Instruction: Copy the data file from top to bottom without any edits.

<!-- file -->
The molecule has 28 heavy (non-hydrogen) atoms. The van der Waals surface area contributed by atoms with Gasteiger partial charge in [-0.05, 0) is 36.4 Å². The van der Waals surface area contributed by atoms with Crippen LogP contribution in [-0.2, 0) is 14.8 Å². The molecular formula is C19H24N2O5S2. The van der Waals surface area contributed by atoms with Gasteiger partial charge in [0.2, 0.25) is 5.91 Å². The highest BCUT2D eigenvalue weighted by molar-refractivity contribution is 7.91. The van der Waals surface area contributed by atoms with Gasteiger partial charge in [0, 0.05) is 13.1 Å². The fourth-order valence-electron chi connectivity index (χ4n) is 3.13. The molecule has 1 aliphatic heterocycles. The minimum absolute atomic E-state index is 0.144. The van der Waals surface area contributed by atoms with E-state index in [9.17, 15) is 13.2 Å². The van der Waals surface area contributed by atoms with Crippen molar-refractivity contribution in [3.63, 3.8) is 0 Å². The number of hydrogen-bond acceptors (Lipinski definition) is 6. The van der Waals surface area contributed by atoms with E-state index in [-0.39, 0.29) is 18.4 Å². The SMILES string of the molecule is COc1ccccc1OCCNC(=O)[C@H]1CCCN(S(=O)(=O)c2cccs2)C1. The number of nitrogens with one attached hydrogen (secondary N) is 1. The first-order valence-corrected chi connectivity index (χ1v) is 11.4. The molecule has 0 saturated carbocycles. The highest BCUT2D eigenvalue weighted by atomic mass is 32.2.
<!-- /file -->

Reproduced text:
The molecule has 28 heavy (non-hydrogen) atoms. The van der Waals surface area contributed by atoms with Gasteiger partial charge in [-0.05, 0) is 36.4 Å². The van der Waals surface area contributed by atoms with Crippen LogP contribution in [-0.2, 0) is 14.8 Å². The molecular formula is C19H24N2O5S2. The van der Waals surface area contributed by atoms with Gasteiger partial charge in [0.2, 0.25) is 5.91 Å². The highest BCUT2D eigenvalue weighted by molar-refractivity contribution is 7.91. The van der Waals surface area contributed by atoms with Gasteiger partial charge in [0, 0.05) is 13.1 Å². The fourth-order valence-electron chi connectivity index (χ4n) is 3.13. The molecule has 1 aliphatic heterocycles. The minimum absolute atomic E-state index is 0.144. The van der Waals surface area contributed by atoms with E-state index in [9.17, 15) is 13.2 Å². The van der Waals surface area contributed by atoms with Crippen molar-refractivity contribution in [3.63, 3.8) is 0 Å². The number of hydrogen-bond acceptors (Lipinski definition) is 6. The van der Waals surface area contributed by atoms with E-state index in [-0.39, 0.29) is 18.4 Å². The SMILES string of the molecule is COc1ccccc1OCCNC(=O)[C@H]1CCCN(S(=O)(=O)c2cccs2)C1. The number of nitrogens with one attached hydrogen (secondary N) is 1. The first-order valence-corrected chi connectivity index (χ1v) is 11.4. The molecule has 0 saturated carbocycles. The highest BCUT2D eigenvalue weighted by atomic mass is 32.2.